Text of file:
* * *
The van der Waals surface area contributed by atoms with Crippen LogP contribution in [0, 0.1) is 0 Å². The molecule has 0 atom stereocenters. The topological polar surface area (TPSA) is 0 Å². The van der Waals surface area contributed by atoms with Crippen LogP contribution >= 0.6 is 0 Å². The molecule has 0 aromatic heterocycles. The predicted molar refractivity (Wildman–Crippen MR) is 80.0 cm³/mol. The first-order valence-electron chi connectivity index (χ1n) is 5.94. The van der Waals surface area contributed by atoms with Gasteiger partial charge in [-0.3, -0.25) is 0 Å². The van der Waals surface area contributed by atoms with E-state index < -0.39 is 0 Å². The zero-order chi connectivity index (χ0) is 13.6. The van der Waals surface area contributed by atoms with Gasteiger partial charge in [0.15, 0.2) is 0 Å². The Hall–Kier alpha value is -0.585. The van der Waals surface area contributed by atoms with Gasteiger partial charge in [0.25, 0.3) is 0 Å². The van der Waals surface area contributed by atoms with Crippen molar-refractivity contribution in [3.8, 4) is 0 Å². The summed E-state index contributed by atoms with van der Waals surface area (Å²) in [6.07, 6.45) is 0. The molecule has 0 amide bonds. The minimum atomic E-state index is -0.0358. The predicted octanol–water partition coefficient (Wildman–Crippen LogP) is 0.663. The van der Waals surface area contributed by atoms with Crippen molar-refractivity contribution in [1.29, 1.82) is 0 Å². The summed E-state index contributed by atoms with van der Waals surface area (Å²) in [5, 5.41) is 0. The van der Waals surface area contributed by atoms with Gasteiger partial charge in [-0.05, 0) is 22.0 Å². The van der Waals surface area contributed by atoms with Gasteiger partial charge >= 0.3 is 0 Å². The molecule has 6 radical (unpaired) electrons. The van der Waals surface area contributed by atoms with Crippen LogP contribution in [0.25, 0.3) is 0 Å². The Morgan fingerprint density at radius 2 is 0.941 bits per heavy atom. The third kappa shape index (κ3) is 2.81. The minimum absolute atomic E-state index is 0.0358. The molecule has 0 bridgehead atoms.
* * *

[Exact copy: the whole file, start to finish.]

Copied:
The van der Waals surface area contributed by atoms with Crippen LogP contribution in [0, 0.1) is 0 Å². The molecule has 0 atom stereocenters. The topological polar surface area (TPSA) is 0 Å². The van der Waals surface area contributed by atoms with Crippen LogP contribution >= 0.6 is 0 Å². The molecule has 0 aromatic heterocycles. The predicted molar refractivity (Wildman–Crippen MR) is 80.0 cm³/mol. The first-order valence-electron chi connectivity index (χ1n) is 5.94. The van der Waals surface area contributed by atoms with Gasteiger partial charge in [-0.3, -0.25) is 0 Å². The van der Waals surface area contributed by atoms with E-state index < -0.39 is 0 Å². The zero-order chi connectivity index (χ0) is 13.6. The van der Waals surface area contributed by atoms with Gasteiger partial charge in [0.15, 0.2) is 0 Å². The Hall–Kier alpha value is -0.585. The van der Waals surface area contributed by atoms with Gasteiger partial charge in [0.25, 0.3) is 0 Å². The van der Waals surface area contributed by atoms with Crippen molar-refractivity contribution in [3.8, 4) is 0 Å². The summed E-state index contributed by atoms with van der Waals surface area (Å²) in [6.07, 6.45) is 0. The molecule has 0 amide bonds. The minimum atomic E-state index is -0.0358. The predicted octanol–water partition coefficient (Wildman–Crippen LogP) is 0.663. The van der Waals surface area contributed by atoms with Crippen molar-refractivity contribution in [1.29, 1.82) is 0 Å². The summed E-state index contributed by atoms with van der Waals surface area (Å²) in [5, 5.41) is 0. The van der Waals surface area contributed by atoms with Gasteiger partial charge in [-0.05, 0) is 22.0 Å². The van der Waals surface area contributed by atoms with Gasteiger partial charge >= 0.3 is 0 Å². The molecule has 6 radical (unpaired) electrons. The van der Waals surface area contributed by atoms with Crippen LogP contribution in [0.25, 0.3) is 0 Å². The Morgan fingerprint density at radius 2 is 0.941 bits per heavy atom. The third kappa shape index (κ3) is 2.81. The minimum absolute atomic E-state index is 0.0358. The molecule has 0 bridgehead atoms.